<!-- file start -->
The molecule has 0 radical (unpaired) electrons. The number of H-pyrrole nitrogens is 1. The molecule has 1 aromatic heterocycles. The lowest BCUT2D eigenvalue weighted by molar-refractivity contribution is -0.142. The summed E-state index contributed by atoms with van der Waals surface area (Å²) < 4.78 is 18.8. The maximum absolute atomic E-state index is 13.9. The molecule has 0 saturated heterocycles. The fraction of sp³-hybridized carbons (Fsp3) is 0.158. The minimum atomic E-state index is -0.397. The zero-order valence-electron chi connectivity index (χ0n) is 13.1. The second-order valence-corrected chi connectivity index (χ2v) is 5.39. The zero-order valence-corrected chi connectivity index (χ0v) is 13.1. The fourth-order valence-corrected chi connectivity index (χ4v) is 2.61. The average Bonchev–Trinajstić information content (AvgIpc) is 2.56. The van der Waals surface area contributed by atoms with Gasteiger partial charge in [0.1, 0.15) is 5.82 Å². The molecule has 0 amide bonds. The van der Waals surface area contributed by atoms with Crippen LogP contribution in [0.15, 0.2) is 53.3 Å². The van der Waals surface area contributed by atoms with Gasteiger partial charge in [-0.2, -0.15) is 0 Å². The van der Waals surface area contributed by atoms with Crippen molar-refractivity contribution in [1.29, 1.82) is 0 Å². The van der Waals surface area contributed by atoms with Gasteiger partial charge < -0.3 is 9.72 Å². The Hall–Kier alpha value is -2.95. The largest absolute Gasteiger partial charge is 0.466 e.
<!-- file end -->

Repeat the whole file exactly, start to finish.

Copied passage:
The molecule has 0 radical (unpaired) electrons. The number of H-pyrrole nitrogens is 1. The molecule has 1 aromatic heterocycles. The lowest BCUT2D eigenvalue weighted by molar-refractivity contribution is -0.142. The summed E-state index contributed by atoms with van der Waals surface area (Å²) < 4.78 is 18.8. The maximum absolute atomic E-state index is 13.9. The molecule has 0 saturated heterocycles. The fraction of sp³-hybridized carbons (Fsp3) is 0.158. The minimum atomic E-state index is -0.397. The zero-order valence-electron chi connectivity index (χ0n) is 13.1. The second-order valence-corrected chi connectivity index (χ2v) is 5.39. The zero-order valence-corrected chi connectivity index (χ0v) is 13.1. The fourth-order valence-corrected chi connectivity index (χ4v) is 2.61. The average Bonchev–Trinajstić information content (AvgIpc) is 2.56. The van der Waals surface area contributed by atoms with Gasteiger partial charge in [0.1, 0.15) is 5.82 Å². The molecule has 0 amide bonds. The van der Waals surface area contributed by atoms with Crippen LogP contribution in [0.15, 0.2) is 53.3 Å². The van der Waals surface area contributed by atoms with Gasteiger partial charge in [-0.2, -0.15) is 0 Å². The van der Waals surface area contributed by atoms with Crippen molar-refractivity contribution in [1.29, 1.82) is 0 Å². The van der Waals surface area contributed by atoms with Gasteiger partial charge < -0.3 is 9.72 Å². The Hall–Kier alpha value is -2.95. The largest absolute Gasteiger partial charge is 0.466 e.